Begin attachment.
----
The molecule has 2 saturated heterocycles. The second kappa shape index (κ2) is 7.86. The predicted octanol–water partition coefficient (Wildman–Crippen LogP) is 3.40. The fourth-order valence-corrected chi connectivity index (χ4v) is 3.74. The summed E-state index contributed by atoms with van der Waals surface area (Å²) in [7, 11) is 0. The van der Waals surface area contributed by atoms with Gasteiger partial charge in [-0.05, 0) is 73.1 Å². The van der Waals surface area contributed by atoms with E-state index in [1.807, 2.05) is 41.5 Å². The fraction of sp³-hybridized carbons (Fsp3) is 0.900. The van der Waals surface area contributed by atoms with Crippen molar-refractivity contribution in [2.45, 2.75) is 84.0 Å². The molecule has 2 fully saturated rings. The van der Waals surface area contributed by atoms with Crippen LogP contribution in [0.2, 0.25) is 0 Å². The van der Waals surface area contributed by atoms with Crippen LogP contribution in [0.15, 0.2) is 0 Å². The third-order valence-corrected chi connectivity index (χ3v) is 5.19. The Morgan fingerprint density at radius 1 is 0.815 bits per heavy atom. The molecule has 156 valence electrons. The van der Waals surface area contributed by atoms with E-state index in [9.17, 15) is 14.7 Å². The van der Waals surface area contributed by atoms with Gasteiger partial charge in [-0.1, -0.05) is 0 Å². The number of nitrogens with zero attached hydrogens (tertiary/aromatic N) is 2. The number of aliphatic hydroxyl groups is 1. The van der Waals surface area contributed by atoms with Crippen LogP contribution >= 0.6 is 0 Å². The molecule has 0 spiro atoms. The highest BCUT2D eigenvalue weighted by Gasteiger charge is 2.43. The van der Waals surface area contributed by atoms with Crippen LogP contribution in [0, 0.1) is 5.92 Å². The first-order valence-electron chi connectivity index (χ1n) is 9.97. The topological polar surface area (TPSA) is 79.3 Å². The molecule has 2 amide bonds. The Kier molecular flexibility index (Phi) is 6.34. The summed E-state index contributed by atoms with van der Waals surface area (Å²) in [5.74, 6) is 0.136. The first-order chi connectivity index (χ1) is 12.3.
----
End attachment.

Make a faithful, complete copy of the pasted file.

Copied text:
The molecule has 2 saturated heterocycles. The second kappa shape index (κ2) is 7.86. The predicted octanol–water partition coefficient (Wildman–Crippen LogP) is 3.40. The fourth-order valence-corrected chi connectivity index (χ4v) is 3.74. The summed E-state index contributed by atoms with van der Waals surface area (Å²) in [7, 11) is 0. The van der Waals surface area contributed by atoms with Gasteiger partial charge in [-0.05, 0) is 73.1 Å². The van der Waals surface area contributed by atoms with E-state index in [1.807, 2.05) is 41.5 Å². The fraction of sp³-hybridized carbons (Fsp3) is 0.900. The van der Waals surface area contributed by atoms with Crippen molar-refractivity contribution in [2.45, 2.75) is 84.0 Å². The molecule has 2 fully saturated rings. The van der Waals surface area contributed by atoms with Crippen LogP contribution in [0.2, 0.25) is 0 Å². The van der Waals surface area contributed by atoms with Crippen LogP contribution in [0.15, 0.2) is 0 Å². The third-order valence-corrected chi connectivity index (χ3v) is 5.19. The Morgan fingerprint density at radius 1 is 0.815 bits per heavy atom. The molecule has 156 valence electrons. The van der Waals surface area contributed by atoms with E-state index in [9.17, 15) is 14.7 Å². The van der Waals surface area contributed by atoms with Gasteiger partial charge in [-0.1, -0.05) is 0 Å². The number of nitrogens with zero attached hydrogens (tertiary/aromatic N) is 2. The number of aliphatic hydroxyl groups is 1. The van der Waals surface area contributed by atoms with Crippen LogP contribution >= 0.6 is 0 Å². The molecule has 0 spiro atoms. The highest BCUT2D eigenvalue weighted by Gasteiger charge is 2.43. The van der Waals surface area contributed by atoms with Crippen LogP contribution in [0, 0.1) is 5.92 Å². The first-order valence-electron chi connectivity index (χ1n) is 9.97. The topological polar surface area (TPSA) is 79.3 Å². The molecule has 2 amide bonds. The Kier molecular flexibility index (Phi) is 6.34. The summed E-state index contributed by atoms with van der Waals surface area (Å²) in [5.74, 6) is 0.136. The first-order chi connectivity index (χ1) is 12.3.